Earlier this year, Mr Jerry Garry, Managing Director of PNG’s Mineral Resource Authority said that PNG had invested a lot of money in this risky project and would probably have to write off the US$120 million (K408.8mil) as State debt. Last month Mr. Garry, ruled out any chance of revisiting the failed Solwara 1 project.
“It’s time to listen to Papua New Guinean citizens and to economic common sense,” stated Mr. Mesulam
For more information:
Jonathan Mesulam, Alliance of Solwara Warriors Director, West Coast Development Foundation firstname.lastname@example.org; +675 70038933
Mr Peter Bosip, Executive Director, CELCOR Inc. email@example.com; +675 3234509
MEDIA RELEASE | Thursday 10 September 2020
PAPUA NEW GUINEA | Local communities across the Bismarck and Solomon Seas are concerned that the PNG Government is sending mixed messages about deep sea mining in their waters, calling the process and approach so far as “chaotic and uncoordinated”.
“The Alliance of Solwara Warriors, representing thousands of people across the Bismarck and Solomon Seas, have organised in opposition to the industry to protect our cultures, lives and livelihoods for us and future generations”, stated Jonathan Mesulam, Alliance of Solwara Warriors.
The Alliance of Solwara Warriors, civil society and PNG Churches have been speaking out against Solwara 1 for many years. This included a joint letter in June 2019 calling for the Papua New Guinea Government to cancel all Nautilus Minerals deep sea mining licences and to ban seabed mining in Papua New Guinea.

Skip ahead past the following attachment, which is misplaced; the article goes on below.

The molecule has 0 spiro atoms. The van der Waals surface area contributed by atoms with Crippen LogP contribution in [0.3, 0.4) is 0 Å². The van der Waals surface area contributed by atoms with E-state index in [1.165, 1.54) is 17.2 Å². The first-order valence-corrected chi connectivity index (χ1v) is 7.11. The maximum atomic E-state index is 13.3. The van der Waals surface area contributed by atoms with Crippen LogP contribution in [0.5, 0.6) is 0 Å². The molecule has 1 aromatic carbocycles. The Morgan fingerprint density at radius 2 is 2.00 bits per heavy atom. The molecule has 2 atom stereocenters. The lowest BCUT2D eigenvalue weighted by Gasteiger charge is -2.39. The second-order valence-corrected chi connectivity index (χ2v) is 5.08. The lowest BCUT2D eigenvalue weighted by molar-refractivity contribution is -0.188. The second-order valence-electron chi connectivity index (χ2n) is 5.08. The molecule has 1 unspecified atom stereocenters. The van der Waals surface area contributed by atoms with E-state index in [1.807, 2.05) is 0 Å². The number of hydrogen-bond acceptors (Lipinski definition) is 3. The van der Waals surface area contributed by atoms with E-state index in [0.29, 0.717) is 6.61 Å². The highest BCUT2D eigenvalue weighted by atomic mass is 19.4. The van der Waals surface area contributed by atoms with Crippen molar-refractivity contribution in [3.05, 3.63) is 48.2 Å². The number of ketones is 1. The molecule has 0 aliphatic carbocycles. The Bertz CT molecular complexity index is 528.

“Our Prime Minister has supported Fiji’s call for a Pacific regional moratorium and declared the Solwara 1 project in PNG national waters a total failure,” continued Mr. Mesulam “and Minister for State Owned Enterprises, Sasindran Muthuvel has recommended the Solwara 1 project be discontinued.”
Earlier this year, Garry told The National that the PNG had invested a lot of money in this risky and untested project and would probably have to write off the US$120 million (K408.8mil) as State debt.
“Mr. Jerry Garry, Managing Director of PNG’s Mineral Resource Authority recently ruled out any chance of revisiting the failed Solwara 1 project. This has all been at the significant expense to the PNG taxpayer. The cost to PNG of this failed project is indisputable. The debt is around one-third of our annual health budget.”[i]
Throughout July 2020 the Alliance of Solwara Warriors collected thousands of objections from local communities, schools and churches to the renewal of EL2537 deep sea mining licence in Namatanai District, New Ireland Province. On Wednesday 22nd July objections from New Ireland, Manus, East New Britain, Madang, Morobe and Milne Bay Provinces were hand delivered and lodged with the Mineral Resource Authority (MRA). All community members present at warden hearing in Labur village, New Island Province objected to the renewal of EL 2537.
Mr Mesulam questioned, “We would like to know why the MRA conducted stakeholder consultation to renew the exploration licences of Nautilus Minerals Nuigini ltd. Why is the MRA facilitating their continued operation against its own Managing Director, the Hon. PNG James Marape and other senior ministry?”